An article by Patrick Rizzo appeared on NBC’s website today entitled, “World’s Billionaires Grow Even Richer, Led by Bill Gates.”, he wrote:
“In total, Forbes found that there were 1,645 billionaires around the world, with an aggregate net worth of $6.4 trillion (yes, that’s trillion, with a T), up from $5.4 trillion last year.”
Despite all of the political and socioeconomic ramifications of that sentence, what struck me was the parenthetical. I couldn’t decide whether (a) Rizzo was actually surprised that the aggregate net worth of over a thousand billionaires is over a trillion dollars, or (b) Rizzo thought his readers don’t know what “billion” and “trillion” mean. Either one of those possibilities makes me sad.
I briefly pondered whether he was trying to address an international audience, but dismissed the thought immediately, as his entire article would mean something different to most of Europe (and South America, and the rest of North America…) and the parenthetical in that case would be quite wrong.
In the U.S., a billion is 1,000,000,000 and a trillion is 1,000,000,000,000 (a thousand billion). It would be quite impossible to have over a thousand billionaires and not have their total net worth be over a trillion (yes, a trillion, with a T).
The good news in all of this, however, is that it gives me an excuse to dust off an article I wrote a long time ago and breathe some new life into it:
Start with a three. Put 12 zeros after it. At a glance, tell someone what that number is. Our convention of grouping digits in threes helps. 3,000,000,000,000 is easier to parse mentally than 3000000000000. Still, there must be a better way, and there is.
People have been naming numbers for as long as we’ve had language. Almost nobody would refer to that number in the prior paragraph as “three followed by twelve zeros.” An American television newscaster would call it three trillion. A British newscaster before 1974 would have called it three billion (there’s a reason George Bernard Shaw said that “England and America are two countries separated by the same language”!). A scientist would write 3×1012, or say it out loud as “three times ten to the twelfth power.” A computer programmer would write 3E12, which is a different way of saying the same thing. In fact, these are all different ways of saying the same thing.
Wait! What’s this “before 1974” stuff?
The United States has always been a bit of a rebel. Where most of the rest of the world changed number names every six digits, we silly Americans changed every three digits. Where the British would say sixty thousand million, we’d say sixty billion. This, as you can imagine, caused problems, especially for countries like poor Canada, which had to work with both the U.S. and the U.K., so in 1974, the U.K. officially changed to the U.S. system.
When I was learning number names in school, we called the “count by powers of three” system the “American” system and the “count by powers of six” system the “British” system. Once the British adopted the American system, that had to change, and they became known as the short scale and long scale, respectively.
Names of Large Numbers
Both systems make logical sense. In the short scale (nee “American system”), our number names change with every three digits we add. Americans count the groups of three digits starting after 1,000. If you add two groups of three digits, it is called a billion (“bi” being the root for “two”). Add three groups of three digits to a thousand, and you have a trillion (“tri” for three). In exponential notation, a billion is 1,000×1,0002, and a trillion is 1,000×1,0003.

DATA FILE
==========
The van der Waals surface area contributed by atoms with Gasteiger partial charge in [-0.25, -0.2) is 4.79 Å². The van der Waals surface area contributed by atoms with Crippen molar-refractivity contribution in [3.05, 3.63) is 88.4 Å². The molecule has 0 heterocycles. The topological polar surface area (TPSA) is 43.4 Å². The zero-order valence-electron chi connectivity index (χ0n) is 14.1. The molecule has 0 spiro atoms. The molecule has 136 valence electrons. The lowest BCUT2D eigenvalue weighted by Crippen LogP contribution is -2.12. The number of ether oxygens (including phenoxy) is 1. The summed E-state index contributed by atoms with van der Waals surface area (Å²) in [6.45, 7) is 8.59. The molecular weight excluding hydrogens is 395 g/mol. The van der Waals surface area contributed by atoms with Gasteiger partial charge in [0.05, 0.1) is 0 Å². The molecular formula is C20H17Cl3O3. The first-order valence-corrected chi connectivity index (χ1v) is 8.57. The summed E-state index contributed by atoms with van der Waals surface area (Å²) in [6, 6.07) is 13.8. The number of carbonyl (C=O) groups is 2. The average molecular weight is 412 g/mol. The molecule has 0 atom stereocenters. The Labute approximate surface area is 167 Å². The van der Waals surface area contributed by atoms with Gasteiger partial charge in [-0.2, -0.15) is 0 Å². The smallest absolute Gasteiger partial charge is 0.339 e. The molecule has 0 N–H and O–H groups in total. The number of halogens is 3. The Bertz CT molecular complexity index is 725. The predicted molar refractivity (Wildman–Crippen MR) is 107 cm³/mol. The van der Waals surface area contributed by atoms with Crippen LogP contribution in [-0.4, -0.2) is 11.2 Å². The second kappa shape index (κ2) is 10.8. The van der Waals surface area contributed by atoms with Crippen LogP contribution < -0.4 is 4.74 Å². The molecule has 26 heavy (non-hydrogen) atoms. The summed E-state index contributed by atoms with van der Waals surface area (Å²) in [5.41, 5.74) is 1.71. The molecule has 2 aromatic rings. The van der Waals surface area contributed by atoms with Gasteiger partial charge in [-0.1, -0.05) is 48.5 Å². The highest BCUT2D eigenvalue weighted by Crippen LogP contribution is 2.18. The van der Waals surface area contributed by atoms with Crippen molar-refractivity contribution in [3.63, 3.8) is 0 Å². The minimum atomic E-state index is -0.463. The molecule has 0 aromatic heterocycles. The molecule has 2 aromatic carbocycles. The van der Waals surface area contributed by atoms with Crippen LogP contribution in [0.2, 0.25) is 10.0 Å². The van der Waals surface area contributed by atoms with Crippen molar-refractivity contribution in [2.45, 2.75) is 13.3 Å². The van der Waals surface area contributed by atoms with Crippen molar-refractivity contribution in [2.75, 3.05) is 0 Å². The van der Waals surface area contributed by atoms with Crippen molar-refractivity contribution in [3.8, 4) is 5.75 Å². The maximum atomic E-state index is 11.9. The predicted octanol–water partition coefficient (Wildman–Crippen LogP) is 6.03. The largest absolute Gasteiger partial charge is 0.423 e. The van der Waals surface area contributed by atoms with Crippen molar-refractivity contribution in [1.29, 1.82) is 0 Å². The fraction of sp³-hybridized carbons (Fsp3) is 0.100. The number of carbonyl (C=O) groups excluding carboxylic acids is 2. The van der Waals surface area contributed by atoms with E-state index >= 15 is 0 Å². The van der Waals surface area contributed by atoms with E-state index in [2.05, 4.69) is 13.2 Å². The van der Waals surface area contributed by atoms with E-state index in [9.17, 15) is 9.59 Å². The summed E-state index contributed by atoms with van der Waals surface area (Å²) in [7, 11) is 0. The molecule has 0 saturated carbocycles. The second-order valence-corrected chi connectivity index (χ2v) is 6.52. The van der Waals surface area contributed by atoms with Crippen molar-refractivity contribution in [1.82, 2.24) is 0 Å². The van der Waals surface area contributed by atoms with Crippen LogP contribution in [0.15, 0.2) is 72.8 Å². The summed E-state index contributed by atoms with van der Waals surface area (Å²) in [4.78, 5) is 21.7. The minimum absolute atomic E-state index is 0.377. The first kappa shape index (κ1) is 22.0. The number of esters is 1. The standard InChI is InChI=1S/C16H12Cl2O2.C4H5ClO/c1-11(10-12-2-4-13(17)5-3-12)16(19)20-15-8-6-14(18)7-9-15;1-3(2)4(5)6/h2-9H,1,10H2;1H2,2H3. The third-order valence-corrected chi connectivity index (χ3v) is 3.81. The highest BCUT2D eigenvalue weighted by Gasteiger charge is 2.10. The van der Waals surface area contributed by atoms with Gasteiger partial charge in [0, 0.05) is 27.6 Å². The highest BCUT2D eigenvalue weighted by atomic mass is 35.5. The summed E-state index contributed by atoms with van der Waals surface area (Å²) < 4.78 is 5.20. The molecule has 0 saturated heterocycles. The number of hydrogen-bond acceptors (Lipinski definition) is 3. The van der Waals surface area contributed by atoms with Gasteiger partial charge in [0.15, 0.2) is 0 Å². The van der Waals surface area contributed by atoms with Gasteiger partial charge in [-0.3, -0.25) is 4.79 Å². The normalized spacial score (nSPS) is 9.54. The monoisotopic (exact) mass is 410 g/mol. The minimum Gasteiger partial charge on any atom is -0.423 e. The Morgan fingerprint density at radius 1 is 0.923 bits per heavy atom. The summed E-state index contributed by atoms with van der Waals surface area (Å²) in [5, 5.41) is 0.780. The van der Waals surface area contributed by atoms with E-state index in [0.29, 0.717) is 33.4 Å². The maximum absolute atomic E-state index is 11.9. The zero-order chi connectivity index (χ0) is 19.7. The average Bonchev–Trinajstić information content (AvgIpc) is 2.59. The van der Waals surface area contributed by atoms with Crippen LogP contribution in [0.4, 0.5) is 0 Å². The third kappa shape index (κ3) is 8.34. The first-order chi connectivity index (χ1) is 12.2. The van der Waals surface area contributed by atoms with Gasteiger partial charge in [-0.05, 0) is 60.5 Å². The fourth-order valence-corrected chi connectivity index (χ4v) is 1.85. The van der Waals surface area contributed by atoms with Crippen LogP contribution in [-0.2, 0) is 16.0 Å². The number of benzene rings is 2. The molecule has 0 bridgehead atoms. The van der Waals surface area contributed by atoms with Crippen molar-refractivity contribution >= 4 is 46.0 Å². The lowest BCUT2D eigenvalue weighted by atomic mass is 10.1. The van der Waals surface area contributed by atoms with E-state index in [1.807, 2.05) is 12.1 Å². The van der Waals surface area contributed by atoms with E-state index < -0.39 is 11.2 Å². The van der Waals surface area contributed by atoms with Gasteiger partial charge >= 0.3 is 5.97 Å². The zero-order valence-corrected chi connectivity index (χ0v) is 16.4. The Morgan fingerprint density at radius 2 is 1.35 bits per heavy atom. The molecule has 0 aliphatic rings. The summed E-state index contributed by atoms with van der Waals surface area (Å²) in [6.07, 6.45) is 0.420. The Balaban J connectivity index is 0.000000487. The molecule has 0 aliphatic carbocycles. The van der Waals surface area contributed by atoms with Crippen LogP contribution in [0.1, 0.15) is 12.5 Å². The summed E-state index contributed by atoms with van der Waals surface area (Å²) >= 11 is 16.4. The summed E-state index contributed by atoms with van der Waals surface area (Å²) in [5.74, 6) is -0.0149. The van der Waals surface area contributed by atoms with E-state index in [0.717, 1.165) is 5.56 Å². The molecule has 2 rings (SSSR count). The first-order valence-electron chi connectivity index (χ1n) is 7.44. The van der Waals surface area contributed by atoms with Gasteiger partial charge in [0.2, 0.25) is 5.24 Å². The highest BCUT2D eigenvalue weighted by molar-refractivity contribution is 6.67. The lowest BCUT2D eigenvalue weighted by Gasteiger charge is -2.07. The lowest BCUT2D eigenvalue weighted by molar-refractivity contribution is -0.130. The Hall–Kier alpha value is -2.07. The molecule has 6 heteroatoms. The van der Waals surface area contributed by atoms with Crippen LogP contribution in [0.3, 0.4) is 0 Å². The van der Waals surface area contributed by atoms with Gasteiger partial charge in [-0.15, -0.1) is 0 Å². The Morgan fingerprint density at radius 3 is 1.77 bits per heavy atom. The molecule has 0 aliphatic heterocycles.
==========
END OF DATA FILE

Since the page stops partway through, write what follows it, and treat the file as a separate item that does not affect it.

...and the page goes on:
The British, on the other hand, changed the names with every six digits, or powers of one million. A billion was a million million. A trillion was a million billion, and so forth. The exponential notation for the long scale is easy: a million is 1,000,0001, a billion is 1,000,0002, and a trillion is 1,000,0003. Most of Europe still uses this style of numbering, as does Mexico and most of South America (Canada uses both systems). Here are the commonly-accepted names in both systems:
|# of Zeros||Short Scale (formerly “American”) Name||Long Scale (formerly “British”) Name|
|15||quadrillion||thousand billion, or billiard|
|21||sextillion||thousand trillion, or trilliard|
Some of these numbers are so unimaginably huge that they have no meaning in the “real world.” A sexdecillion is larger than the number of hydrogen atoms you’d have to put in a line to span the entire universe. Yet, strangely, that still isn’t quite enough.
The googol is a huge number, bigger than the total number of hydrogen atoms in the visible universe. That massive business called Google got its name as a play on the number (albeit spelled differently), because Google’s founders were trying to build a search engine that could index a seemingly infinite amount of information.
In the never-ending quest to name a bigger number, the contest so far has been won by the googolplex. As you can see in the chart above, a googol is a one followed by one hundred zeros. A googolplex (no, I am not making this up) is a one followed by one googol zeros. This is a number so large that you couldn’t even write down the number given your entire lifetime, an endless supply of paper, and all the #2 pencils you wanted. The only way to reasonably express it is to write 1010100. It’s a number only a mathematician could love.
Prefixes of the Metric System
Just for fun, as long as we’re talking about large numbers, let’s take a moment to look at the metric system.
The allure of the metric system is that is uses a system of consistent prefixes that allow you to easily name larger and smaller units. Even though the United States isn’t using the metric system widely today, it has infiltrated our speech. We all know what a megabuck is, and can cope with a gigabyte hard disk. Electronic components are all measured in metric units, like microfarads, megawatts, and milliohms. Here, for your reading pleasure, are the common metric prefixes: